Alfonso Cuarón on the other hand captures a year in the life of a middle-class 1970s family in Mexico City in the film Roma which is supposedly based on his own childhood. The plot focuses not on the kids of the family but on the live-in maid who cares for them, following her from domestic chores to her dates with a guy whose idea of bedroom foreplay is nude martial arts (yes, good luck if you have one of those). Cuarón’s directing is stunning. His attention to detail leaves you nostalgic for 70s memorabilia, ergonomic furniture, vinyl records and classic cars. Every scene is perfected, from open fields to crushing ocean waves, including a jaw dropping re-creation of the Corpus Christi Massacre of 1971. In luminous black and white images, every frame worthy of framing, Roma is a breathtakingly beautiful film. Everyone else seems to like it though, which makes it an overdog whose artistic value is going to be lost in the hyperbole.

There is a lot about Bohemian Rhapsody that is historically inaccurate but most people don’t seem to care, because it tells the story of Queen as we want it to be told. And a large part of it is right anyway, so mama mia, let it go. I loved it, more so because I saw it with two very very special friends, which is really what the story of the band is supposed to be about.  Melodramatic friendships, creative arts, an unexplainable love for cats, and waving your banner all over the place. (And even if that’s the only Queen song you know, and possibly one other, you should still go see this great biopic if you haven’t already. The Live Aid at Wembley scene is just made in heaven).  I hope Remi Malek gets the Best Actor Oscar because he was outstanding, overbite and all.

Same goes for Timothée Chalamet who once again gives another great performance in Beautiful Boy, a tale about the ravages of drug addiction. At the centre of this story is a father’s committed resolve to end his son’s suffering and how the bastions of privilege and stability can be rendered inert by the blunt-force power of substance abuse, even when one has all the right opportunities, and blessed with all the smarts.  It’s a gruelling story about what can go wrong in a young life, and the tests of what parenting truly means. It’s about how far we can go to save what is ours.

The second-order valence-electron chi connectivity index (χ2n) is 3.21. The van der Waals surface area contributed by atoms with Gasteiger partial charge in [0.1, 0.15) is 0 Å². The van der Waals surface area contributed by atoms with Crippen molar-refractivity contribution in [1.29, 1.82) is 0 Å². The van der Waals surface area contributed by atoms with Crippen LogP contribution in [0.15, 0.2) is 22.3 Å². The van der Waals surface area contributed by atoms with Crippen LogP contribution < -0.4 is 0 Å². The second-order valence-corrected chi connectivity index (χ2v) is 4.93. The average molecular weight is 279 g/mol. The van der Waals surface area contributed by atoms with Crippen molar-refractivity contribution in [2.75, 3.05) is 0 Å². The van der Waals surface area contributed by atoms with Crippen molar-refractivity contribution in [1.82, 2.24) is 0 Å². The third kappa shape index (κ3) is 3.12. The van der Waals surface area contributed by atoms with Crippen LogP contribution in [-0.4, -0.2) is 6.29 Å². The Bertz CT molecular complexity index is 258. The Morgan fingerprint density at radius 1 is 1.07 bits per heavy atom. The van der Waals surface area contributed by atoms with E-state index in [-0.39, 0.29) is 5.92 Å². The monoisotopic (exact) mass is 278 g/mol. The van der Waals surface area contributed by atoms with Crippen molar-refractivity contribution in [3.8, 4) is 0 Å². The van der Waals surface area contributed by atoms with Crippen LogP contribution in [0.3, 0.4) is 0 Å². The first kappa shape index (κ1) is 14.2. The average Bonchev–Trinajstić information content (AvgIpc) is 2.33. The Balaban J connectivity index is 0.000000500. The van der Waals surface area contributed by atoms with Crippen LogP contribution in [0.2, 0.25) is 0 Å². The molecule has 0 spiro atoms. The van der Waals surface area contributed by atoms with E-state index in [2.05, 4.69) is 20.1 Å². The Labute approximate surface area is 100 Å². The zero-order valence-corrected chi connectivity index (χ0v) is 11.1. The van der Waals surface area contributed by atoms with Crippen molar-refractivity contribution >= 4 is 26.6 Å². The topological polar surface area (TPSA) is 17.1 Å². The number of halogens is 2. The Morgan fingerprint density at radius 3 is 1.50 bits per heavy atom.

I am easily tugged by father-son films these days, perhaps because I am a parent myself now, or because I miss my own father so much. So this film was like another missive from heaven.

David Sheff: Do you know how much I love you? If you could take all the words in the language, it still wouldn’t describe how much I love you. I love you more than everything.
Young Nic Sheff: Everything?
David Sheff: Everything. Everything.


  1. Roma (Mexico) 
  2. Beautiful Boy
  3. Shoplifters (Japan)
  4. Bohemian Rhapsody
  5. The Leisure Seeker
  6. Green Book
  7. The Wife
  8. The Cakemaker (Israel)
  9. A Star is Born
  10. BlackKklansman

I still have quite a bit to catch up on this year and almost missed out making this note to self. Then I thought how, in 2058, the only thing I might remember about 2018 would be Black Panther and England losing in the World Cup again. I knew I had to write something because there really was a lot that was so much better, even in a bad year when things may not have been that great. There was a blue wave, a push back, a love song, and hope.

The space for freedom may seem like its closing all around us but in Hollywood, on Netflix and on Spotify, the good guys are winning everything. As Bradi Carlile says in her song, I’ve been to the movies, I’ve seen how it ends, and the joke’s on them. We are the champions, my friends.

My father’s house was full of books and I grew up believing he knew everything about everything. My father loved music and if I close my eyes I can still see him sitting in the balcony smoking a cigarette, as Demis Roussos and Marvin Gaye were crooning through the record player. And he loved movies. One of my earliest memories of the King is him holding my hand as we were entering a cinema hall in Mombasa to watch the first Star Wars. I had to watch that film again as an adult to decide that I loved it, mostly because he had taken me to see it. Right up to his last year, he would ask, what are you reading now? I miss that. I may not remember what happened in May or April 2018, but I remember everything about him.  

Throughout McCarthy’s The Road, the father and the son were on the lookout for ‘the good guys’ but never seemed to find them until the end. That was also when the father dies sadly, leaving the son to keep going in the hands of humanity. ‘He cried for a long time. I’ll talk to you every day he whispered. And I won’t forget. No matter what. Then he rose and turned and walked back to the road.’

1 Comment

  1. I really think you should be writing full time….i have no words to express how you touch me with your use of words. Thank you Abdul.